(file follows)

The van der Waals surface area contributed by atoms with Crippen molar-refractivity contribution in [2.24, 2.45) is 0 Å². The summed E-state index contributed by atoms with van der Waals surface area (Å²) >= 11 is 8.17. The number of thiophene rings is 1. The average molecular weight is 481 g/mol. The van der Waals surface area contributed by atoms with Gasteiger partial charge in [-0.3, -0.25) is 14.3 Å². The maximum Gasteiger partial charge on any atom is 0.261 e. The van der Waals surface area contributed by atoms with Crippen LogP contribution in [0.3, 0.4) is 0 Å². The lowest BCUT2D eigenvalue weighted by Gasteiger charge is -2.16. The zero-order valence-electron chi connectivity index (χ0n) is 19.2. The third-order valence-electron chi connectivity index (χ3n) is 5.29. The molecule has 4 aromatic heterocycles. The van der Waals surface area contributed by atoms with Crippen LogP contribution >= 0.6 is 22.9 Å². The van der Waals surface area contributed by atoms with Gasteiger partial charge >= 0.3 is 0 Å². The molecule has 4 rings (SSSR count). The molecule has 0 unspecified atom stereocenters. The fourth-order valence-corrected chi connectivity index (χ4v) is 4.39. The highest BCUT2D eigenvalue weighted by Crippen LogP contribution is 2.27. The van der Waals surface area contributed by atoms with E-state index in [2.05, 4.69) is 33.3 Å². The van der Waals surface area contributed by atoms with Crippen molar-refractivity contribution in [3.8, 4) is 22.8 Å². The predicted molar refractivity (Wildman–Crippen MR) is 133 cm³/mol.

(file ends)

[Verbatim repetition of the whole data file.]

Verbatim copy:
The van der Waals surface area contributed by atoms with Crippen molar-refractivity contribution in [2.24, 2.45) is 0 Å². The summed E-state index contributed by atoms with van der Waals surface area (Å²) >= 11 is 8.17. The number of thiophene rings is 1. The average molecular weight is 481 g/mol. The van der Waals surface area contributed by atoms with Gasteiger partial charge in [-0.3, -0.25) is 14.3 Å². The maximum Gasteiger partial charge on any atom is 0.261 e. The van der Waals surface area contributed by atoms with Crippen LogP contribution in [0.3, 0.4) is 0 Å². The lowest BCUT2D eigenvalue weighted by Gasteiger charge is -2.16. The zero-order valence-electron chi connectivity index (χ0n) is 19.2. The third-order valence-electron chi connectivity index (χ3n) is 5.29. The molecule has 4 aromatic heterocycles. The van der Waals surface area contributed by atoms with Crippen LogP contribution >= 0.6 is 22.9 Å². The van der Waals surface area contributed by atoms with Gasteiger partial charge >= 0.3 is 0 Å². The molecule has 4 rings (SSSR count). The molecule has 0 unspecified atom stereocenters. The fourth-order valence-corrected chi connectivity index (χ4v) is 4.39. The highest BCUT2D eigenvalue weighted by Crippen LogP contribution is 2.27. The van der Waals surface area contributed by atoms with E-state index in [2.05, 4.69) is 33.3 Å². The van der Waals surface area contributed by atoms with Crippen molar-refractivity contribution in [3.8, 4) is 22.8 Å². The predicted molar refractivity (Wildman–Crippen MR) is 133 cm³/mol.